English panels share practical advice: UMKC faculty discuss graduate school applications, conferences and professional publication
A panel discussion organized by the Undergraduate English Council (UEC) and English Graduate Student Association (EGSA) on Nov. 8 focused on developing graduate school applications and publishing professional work. .
The panel discussion hosted by UEC featured UMKC professors Drs. Jane Greer, Michelle Boisseau and Thomas Stroik, and Interdisciplinary Ph.D. student Craig Workman.
Advice focused on graduate English programs, but certain advice could apply to any student interested in an advanced degree.
“Don’t just [apply to grad school because] you don’t know what you’re going to do next year,” Stroik said.
He advised students to take the necessary time to complete an application process that each of the professors said can be tedious.
“Your statement of purpose should be a sophisticated understanding of the field and where you fit,” Stroik said. “This is an opportunity to make someone interested in you.”
Boisseau said it is important to be conscious of deadlines so professors have enough time to write effective letters of recommendation.
She provided a checklist she requires from students asking for letters: a list of courses taken with her, a list of prospective schools, the writing sample and the statement of purpose.
“You need a red-hot letter,” Stroik said.
The panel also stressed taking advantage of opportunities to become involved in organizations within a student’s field of study.
The panel also stressed the importance of talking to current graduate students.
“Ask the one person you’re going to trust the most to help you,” Stroik said. “Professors have coattails. They can advise you on who else you should ask for letters.”
Greer admitted the job market for higher education degrees in the humanities is grim, but pointed out the success that can stem from experience.
“The rest of your life is a long time,” Boisseau said, telling students not to base graduate school decisions on the length of the program. “Don’t forget the joy.”
Workman cautioned against procrastinating on an application.
“Don’t rely on your own genius that you’re going to get accepted because you’re you,” he said.
Dr. John Barton gave additional insight, suggesting students not apply to the top 10 schools in the country.
“Have three dream schools, three hopefuls and three most likelies,” he said.
The panel hosted by EGSA focused on presenting at conferences and submitting work for publication in professional journals.
It included Drs. Jennifer Frangos, Jennifer Phegley, Michael Pritchett, Hadara Bar-Nadav and Laurie Ellinghausen.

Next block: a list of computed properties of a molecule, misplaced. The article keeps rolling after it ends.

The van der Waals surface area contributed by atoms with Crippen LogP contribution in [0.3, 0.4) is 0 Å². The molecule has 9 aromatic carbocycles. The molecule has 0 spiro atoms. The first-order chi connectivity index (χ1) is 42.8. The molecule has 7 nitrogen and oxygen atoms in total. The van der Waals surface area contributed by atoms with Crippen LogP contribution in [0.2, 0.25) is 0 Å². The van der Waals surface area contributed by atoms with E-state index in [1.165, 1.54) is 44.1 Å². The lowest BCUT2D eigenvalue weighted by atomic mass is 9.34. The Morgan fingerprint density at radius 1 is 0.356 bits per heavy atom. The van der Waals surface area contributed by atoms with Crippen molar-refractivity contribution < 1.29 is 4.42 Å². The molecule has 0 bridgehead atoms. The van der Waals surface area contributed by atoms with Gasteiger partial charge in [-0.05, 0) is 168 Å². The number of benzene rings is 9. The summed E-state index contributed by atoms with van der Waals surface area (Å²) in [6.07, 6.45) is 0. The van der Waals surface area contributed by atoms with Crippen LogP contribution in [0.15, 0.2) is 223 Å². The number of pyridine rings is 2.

Ellinghausen asked students what they thought was the biggest motive to attend conferences.
Many answered said conferences are a good opportunity for academic learning, but Ellinghausen suggested that the real benefit is personal development.
“Conferences allow you to find a good context for your work,” she said.
Ellinghausen also advised students to take advantage of free, convenient presentation opportunities. Experimenting with different conference venues could be time consuming and expensive.
“Know what the key conferences are in your field,” she said. “Look for conferences that don’t follow the traditional format as well.”
The traditional format is presentation style, which contrasts with the seminar style, a more unconventional and critical approach that allows participants to engage in conversations about each other’s work.
Ellinghausen advised that one should continue to attend the conferences they find beneficial and to stay in touch with other attendees.
Phegley advised students to join newsletter mailing lists in order to stay informed about opportunities to submit scholarly papers for upcoming conferences.
“Think about what you’re already doing and how you can work your piece to fit into that conference’s theme,” she said. “Do not go over the word limit on proposals, use language from the call for papers so the recipients know you understand.”
Pritchett and Bar-Nadav contrasted submitting scholarly papers and creative writing pieces and advised students to also participate in retreats and residencies along with conferences.
“Conferences can be overwhelming and disheartening,” Bar-Nadav said. “Going with people you know can help.”
Bar-Nadav said students should familiarize themselves with journals, especially those in which favored authors are getting published.
The panel members stressed the importance of working with faculty during the submissions process. They explained that responses for journal submissions range from nasty to extensively critical and helpful.
“Even a response but not an acceptance should be considered a win,” Dr. Ellinghausen said. Frangos said that students should constantly be either writing, revising or submitting.
“Getting an A on a paper from the hardest grader in the department doesn’t mean take it straight to publishing,” she said.
UEC and EGSA will host a symposium in spring 2013. A call for papers opens near the closing of winter break. All genres and disciplines are welcome to submit papers.